does there exist a controller C
such that the composition of C
and M satisfies the
specification? Typically, the property fi
is a predicate on system states describing avoidance of undesirable
situations (deadlocks, buffer overflow, etc.).
The problem can be viewed as a twoplayer game, environment versus
controller, where the environment tries to bring the system into a
failure state. The problem is then to find a winning strategy for
the controller, if it exists. To solve this problem, in a transition
system over a set of actions Act,
the classical algorithm consists in a backward exploration of the
set Sreach of reachable
states: starting from Sfail,
the set of currently (bad) reachable states that must be avoided,
(1) any state from which the environment
can reach a failure state in a single move is added to Sfail and (2) any state from
which all controller moves lead to a failure state is added to Sfail. When a fixpoint is
reached, either the initial state is a failure state, indicating
that the system is not controllable, or there exists a winning
strategy for the controller. In the latter case, controller
synthesis consists in the construction of such a winning strategy. A
(memoryless) strategy is a function f
: Sc>2Act which maps each state where the controller
can act to an appropriate set of actions. Based on the set Sfail
computed by the algorithm, a winning strategy ensures that the
system stays in the set Ssafe =
Sreach \ Sfail of safe states.
If the initial state is in the set Ssafe,
the system is controllable. If this first
controllability check is unsuccessful, the user should iteratively
update the model to either restrict the environment, enlarge the
potential actions of the controller, or increase the information
sent to the controller.

Automatically generated Controller
Users can define a controller as a
specially designated VeriJ class implementing the VeriJ.choice
method, that will be called at any decision point and return the
index of the selected action. The user should assign to attributes
of the controller references to relevant parts of the system,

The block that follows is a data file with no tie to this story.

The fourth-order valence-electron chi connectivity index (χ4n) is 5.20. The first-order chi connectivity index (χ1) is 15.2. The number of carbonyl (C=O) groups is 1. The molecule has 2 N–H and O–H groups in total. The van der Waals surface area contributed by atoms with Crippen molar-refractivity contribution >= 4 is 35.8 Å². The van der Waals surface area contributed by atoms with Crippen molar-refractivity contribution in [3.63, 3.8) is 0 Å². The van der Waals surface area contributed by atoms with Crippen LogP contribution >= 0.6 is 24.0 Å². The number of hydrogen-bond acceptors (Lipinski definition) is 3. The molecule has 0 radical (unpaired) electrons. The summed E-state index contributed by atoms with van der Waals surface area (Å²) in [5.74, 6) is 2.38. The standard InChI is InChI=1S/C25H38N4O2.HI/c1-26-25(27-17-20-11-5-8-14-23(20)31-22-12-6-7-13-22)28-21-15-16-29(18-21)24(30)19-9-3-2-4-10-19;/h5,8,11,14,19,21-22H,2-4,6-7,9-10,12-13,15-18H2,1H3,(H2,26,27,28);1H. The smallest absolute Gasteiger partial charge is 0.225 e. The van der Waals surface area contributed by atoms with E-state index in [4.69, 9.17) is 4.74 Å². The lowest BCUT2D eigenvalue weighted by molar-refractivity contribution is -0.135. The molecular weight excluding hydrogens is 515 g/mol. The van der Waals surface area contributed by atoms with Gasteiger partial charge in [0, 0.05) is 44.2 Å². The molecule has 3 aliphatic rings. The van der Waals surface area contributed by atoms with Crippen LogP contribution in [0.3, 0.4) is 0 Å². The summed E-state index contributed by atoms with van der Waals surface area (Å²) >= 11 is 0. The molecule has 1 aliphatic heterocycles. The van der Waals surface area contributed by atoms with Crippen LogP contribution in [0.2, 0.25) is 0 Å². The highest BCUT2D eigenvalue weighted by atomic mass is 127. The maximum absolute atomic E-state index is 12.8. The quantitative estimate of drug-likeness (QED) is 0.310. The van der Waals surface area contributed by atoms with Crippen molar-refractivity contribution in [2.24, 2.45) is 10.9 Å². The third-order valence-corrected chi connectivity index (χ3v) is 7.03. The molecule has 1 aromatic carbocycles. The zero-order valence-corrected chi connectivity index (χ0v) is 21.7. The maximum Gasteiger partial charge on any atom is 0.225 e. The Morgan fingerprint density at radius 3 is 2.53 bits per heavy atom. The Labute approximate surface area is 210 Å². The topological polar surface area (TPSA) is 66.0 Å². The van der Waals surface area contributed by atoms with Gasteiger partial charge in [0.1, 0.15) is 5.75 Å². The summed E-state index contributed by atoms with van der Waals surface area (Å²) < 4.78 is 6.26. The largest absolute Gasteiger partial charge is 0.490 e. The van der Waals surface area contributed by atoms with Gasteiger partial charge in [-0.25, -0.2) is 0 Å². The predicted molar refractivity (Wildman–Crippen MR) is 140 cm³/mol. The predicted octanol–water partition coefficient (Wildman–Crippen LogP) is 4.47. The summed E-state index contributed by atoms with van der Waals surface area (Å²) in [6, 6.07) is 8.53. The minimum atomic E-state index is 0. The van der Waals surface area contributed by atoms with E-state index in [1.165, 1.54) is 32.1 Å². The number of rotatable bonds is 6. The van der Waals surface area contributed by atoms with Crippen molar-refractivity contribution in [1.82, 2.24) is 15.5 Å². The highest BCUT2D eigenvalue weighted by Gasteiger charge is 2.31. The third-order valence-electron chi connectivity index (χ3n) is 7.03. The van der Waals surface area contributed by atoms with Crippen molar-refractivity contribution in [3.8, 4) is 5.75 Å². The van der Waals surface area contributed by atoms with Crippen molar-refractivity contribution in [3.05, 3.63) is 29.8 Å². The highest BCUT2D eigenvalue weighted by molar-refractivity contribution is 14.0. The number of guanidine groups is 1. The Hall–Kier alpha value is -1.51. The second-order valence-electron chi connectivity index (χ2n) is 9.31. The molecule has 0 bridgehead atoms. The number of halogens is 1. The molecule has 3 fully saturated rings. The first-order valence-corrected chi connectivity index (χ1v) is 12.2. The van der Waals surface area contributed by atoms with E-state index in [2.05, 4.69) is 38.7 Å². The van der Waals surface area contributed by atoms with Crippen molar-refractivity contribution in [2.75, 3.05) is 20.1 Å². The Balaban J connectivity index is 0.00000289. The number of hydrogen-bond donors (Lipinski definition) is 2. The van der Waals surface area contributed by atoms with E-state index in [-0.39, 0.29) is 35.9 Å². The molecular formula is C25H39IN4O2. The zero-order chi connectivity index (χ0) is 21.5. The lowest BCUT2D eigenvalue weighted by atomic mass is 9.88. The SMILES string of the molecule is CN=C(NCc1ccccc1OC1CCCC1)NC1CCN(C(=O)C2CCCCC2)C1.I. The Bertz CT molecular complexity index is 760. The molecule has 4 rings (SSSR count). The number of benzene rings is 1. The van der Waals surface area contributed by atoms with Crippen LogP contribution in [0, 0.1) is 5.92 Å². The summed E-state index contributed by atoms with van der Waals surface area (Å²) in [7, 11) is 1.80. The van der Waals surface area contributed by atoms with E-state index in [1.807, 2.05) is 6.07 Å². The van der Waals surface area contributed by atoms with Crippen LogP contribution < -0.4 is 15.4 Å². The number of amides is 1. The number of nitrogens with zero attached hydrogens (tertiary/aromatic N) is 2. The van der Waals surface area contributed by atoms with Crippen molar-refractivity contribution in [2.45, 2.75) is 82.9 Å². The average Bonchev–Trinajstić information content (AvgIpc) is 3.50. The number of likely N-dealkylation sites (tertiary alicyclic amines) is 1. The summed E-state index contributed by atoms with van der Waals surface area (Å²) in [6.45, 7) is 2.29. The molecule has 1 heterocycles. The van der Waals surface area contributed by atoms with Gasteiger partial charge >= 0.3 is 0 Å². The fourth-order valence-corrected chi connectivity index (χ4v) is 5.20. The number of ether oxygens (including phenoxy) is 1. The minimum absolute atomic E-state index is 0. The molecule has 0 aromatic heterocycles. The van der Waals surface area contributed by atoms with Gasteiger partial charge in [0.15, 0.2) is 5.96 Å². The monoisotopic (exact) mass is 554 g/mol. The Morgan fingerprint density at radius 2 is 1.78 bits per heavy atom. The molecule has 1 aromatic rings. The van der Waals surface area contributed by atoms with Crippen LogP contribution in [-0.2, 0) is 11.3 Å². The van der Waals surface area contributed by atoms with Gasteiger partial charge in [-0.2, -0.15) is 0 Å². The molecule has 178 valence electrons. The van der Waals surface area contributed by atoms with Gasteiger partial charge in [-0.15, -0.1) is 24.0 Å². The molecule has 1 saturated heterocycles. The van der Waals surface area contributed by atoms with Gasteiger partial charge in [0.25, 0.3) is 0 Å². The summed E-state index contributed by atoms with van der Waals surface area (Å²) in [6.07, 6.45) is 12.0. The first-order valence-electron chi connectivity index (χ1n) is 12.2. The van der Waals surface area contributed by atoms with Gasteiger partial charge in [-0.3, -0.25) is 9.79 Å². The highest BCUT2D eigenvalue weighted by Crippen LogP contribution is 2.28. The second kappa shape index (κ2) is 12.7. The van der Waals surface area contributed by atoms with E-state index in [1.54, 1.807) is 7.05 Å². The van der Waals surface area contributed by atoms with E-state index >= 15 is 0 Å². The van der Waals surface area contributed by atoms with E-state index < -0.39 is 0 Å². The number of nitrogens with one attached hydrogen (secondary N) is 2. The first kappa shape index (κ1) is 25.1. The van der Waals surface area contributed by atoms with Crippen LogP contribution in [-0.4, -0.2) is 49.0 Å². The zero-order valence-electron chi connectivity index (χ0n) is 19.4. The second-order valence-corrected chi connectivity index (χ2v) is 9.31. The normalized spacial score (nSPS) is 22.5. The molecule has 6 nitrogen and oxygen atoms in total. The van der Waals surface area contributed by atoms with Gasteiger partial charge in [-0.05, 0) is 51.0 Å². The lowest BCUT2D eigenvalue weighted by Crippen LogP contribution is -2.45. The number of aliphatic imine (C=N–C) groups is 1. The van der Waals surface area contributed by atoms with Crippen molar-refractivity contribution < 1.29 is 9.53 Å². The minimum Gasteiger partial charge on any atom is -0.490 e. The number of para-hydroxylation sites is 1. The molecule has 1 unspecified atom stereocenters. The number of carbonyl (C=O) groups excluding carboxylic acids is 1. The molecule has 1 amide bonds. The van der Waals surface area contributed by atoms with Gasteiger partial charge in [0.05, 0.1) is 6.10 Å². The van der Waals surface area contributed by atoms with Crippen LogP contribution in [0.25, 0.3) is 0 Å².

typically some kind of entry point from which the controller
context can navigate to explore all model elements.
This process is iterative as shown in Fig. 4, and should be
started from a controllable system. It consists in first writing a
skeleton for the controller, by discarding obviously (to the
designer) bad choices and calling the VeriJ choice method (again)
with a more limited set of actions if the decision to take is not
obvious. At each step of the process, the user can confirm his
intuition by running the tool and checking that the system (under
the restriction of player actions that his controller represents)
is still controllable. When the controller is not yet fully
deterministic, the tool can synthesize deterministic code to
insert at these choice points, as explained above. Ultimately the
user can build a fully deterministic controller with no calls to
the VeriJ choice method; if the system is still controllable, it
means he has designed a winning strategy. As the controller is
refined during this process, the set of possible system executions
will be reduced (since it is more deterministic), allowing the
tool to scale to larger parameter values.
Fig. 4 Iterative refinement of userdefined controller.
Publications
[1] Modeling Automated Highway Systems with VeriJ. In MOdelling and
VErifying parallel Processes (MOVEP), pages 138–143. [pdf]
 In this paper, we proposed the idea
and definition of VeriJ and its application on a complex system.
[2] Modeling complex systems with VeriJ. Y. Zhang, B. Bérard,
L.M. Hillah, F. Kordon, Y. Thierry‑Mieg, 5^{th}
International Workshop on Verification and Evaluation of Computer
and Communication Systems (VECoS'11), Tunis, Tunisia. [pdf]
 In this paper, we explained how to use VeriJ
and gave the transformation from Java program to VeriJ model and
then to formal models.
[3] Automated Controllability and Synthesis with Hierarchical Set
Decision Diagrams, Y. Zhang, B. Bérard, F. Kordon,
Y. Thierry‑Mieg, 11^{th} International Workshop on
Discrete Event Systems (WODES'10), Berlin,
Germany, pp. 291296, (IFAC/Elsevier). [pdf]
 In this paper, we explained how to tackle
the controllability and verification for a complex system. We will
link this work with the PDS model generated together.
Download
If you want to access the work around VeriJ, welcome to browse the
svn and have a look at the source code first please:
https://srcdev.lip6.fr/trac/research/yzhang/browser
The download version will be available soon.
Contact
Yan.Zhang@lip6.fr